Photo: Paul Jeffrey/ACT Alliance
responding to the Horn and East Africa drought
Over the last year, unprecedented ‘consecutive rainfall failure’ and much warmer than usual temperatures in northern Kenya have depleted rangeland and water resources, and increased internal livestock movement in search of pastures and water. With 98 percent of open water sources depleted, watering distances (the distance that households and livestock must travel to reach water) are well above average. Emergency-level food security crises are expected to persist given constrained household income and increased depletion of livelihood assets.
The same is true for neighboring Somalia and Ethiopia, with affected individuals numbering in the hundreds of thousands. Everything in the region revolves around water - and is affected by the lack of it.
No water means no food. No food means people are weak and cannot work. Children cannot go to school when parents do not have a source of livelihood, and all are suffering malnutrition. Animals cannot survive without water.
Through recent responses and ongoing partnerships, Week of Compassion, alongside ACT Alliance members and ecumenical implementing partners, is working to provide resources for basic survival, recovery, and rehabilitation of the Horn and East Africa communities threatened by this underreported crisis.
Tune Sharamo Billi, a 27-year-old mother of three, has always been resourceful and hardworking, but the drought and conflict in the region made it increasingly difficult for her to find enough food for her family. Like many others, Tune relies on her livestock to support herself and her family, but the ongoing drought has decimated her herd.
“My husband and I used to have 60 goats and two camels but both camels and 50 of my goats have died because of the drought,” Tune says. “There was a day I heard about [an assistance program for] vulnerable households like mine, but I never thought that I would be eligible for it because I come from a community with 175 households, and we all are facing this prolonged drought with no food to eat. One day, a community leader approached me and told me that I had been selected to receive cash transfers as part of the program. I was overjoyed and grateful for the opportunity to provide for my family. This is going to make a huge difference in our lives.”
Tune, who is expecting her fourth child, sometimes goes for days without having something to eat. At a clinic visit, the doctor told her that she was anemic and in danger of being malnourished. She was really worried for her health and especially for her children. With the cash transfer, Tune was able to buy food and other essentials for her family. “I used the money that I received to buy rice, maize flour, sugar, and beans. I am now able to support my family and my in-laws too. My 12-year daughter is excited to wake up and go to school because she can now get breakfast, and even dinner.’”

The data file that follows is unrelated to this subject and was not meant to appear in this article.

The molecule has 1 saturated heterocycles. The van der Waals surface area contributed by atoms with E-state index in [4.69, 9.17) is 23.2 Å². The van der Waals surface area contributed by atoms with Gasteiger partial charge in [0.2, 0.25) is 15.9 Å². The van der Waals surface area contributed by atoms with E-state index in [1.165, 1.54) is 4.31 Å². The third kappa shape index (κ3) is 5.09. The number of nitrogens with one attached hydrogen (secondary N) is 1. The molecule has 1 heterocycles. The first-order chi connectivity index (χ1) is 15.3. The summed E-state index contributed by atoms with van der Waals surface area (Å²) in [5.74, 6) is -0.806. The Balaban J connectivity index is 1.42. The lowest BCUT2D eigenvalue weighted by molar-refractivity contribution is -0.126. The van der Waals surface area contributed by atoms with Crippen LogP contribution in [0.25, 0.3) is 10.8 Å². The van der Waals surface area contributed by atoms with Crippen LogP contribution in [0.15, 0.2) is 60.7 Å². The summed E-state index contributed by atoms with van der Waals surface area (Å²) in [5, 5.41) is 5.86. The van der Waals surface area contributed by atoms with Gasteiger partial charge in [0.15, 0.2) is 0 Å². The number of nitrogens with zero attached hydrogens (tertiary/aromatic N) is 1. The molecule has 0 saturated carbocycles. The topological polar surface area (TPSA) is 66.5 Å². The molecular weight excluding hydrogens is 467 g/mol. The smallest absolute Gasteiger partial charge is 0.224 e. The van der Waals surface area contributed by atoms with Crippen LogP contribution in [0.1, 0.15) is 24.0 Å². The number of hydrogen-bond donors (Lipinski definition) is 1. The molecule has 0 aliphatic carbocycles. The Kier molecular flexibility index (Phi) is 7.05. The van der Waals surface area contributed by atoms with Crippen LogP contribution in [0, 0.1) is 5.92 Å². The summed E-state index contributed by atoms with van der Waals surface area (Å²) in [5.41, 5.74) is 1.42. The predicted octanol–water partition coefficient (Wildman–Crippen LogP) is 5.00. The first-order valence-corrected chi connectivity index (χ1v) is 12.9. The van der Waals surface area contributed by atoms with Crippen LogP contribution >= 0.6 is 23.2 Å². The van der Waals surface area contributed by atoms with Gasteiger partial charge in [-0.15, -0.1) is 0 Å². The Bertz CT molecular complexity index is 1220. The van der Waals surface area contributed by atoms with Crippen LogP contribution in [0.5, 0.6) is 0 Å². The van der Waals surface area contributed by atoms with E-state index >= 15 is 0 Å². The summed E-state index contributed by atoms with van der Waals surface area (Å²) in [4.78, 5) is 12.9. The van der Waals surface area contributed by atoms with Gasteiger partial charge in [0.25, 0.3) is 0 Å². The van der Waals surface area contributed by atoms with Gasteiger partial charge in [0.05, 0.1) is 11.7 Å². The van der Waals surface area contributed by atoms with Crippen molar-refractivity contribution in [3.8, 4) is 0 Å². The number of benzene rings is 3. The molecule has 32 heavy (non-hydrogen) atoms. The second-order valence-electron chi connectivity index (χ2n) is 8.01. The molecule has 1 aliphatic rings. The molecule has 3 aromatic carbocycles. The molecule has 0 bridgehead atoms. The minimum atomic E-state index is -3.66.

The work of global disaster response in these drought-affected nations recognizes that there are still unmet needs, and with below-average rainfall predicted for the coming months as well, the situation could worsen and communities will require extensive and ongoing support.
In response to these needs, ACT Alliance partners are focused on reducing morbidity and mortality; sustained access to safe water and food production; and access to quality education resources, psychosocial and medical support, and social protection from gender-based violence and exploitation. Assistance is creative, widespread, and community-driven, including families, service providers, government and faith leaders.
Between the three Horn and East Africa nations (Kenya, Somalia, Ethiopia), ACT Alliance partners are implementing assistance and relief programs that could serve as many as 426,000 people. The ongoing focus is responding to critical immediate needs, and empowering communities to develop resources and networks to move them forward toward stronger and more resilient outcomes. In nations far too familiar with valleys of literal dry bones, Week of Compassion is grateful for long-standing partnerships, consistent generosity, and deeply rooted connection that means God’s promised restoration of land and resuscitation to new life IS possible, in the immediate term and for the days to come.
stories courtesy ACT Alliance, Christian Aid Kenya, Finn Church Aid ~ photos courtesy Finn Church Aid & Church World Service, via ACT Alliance
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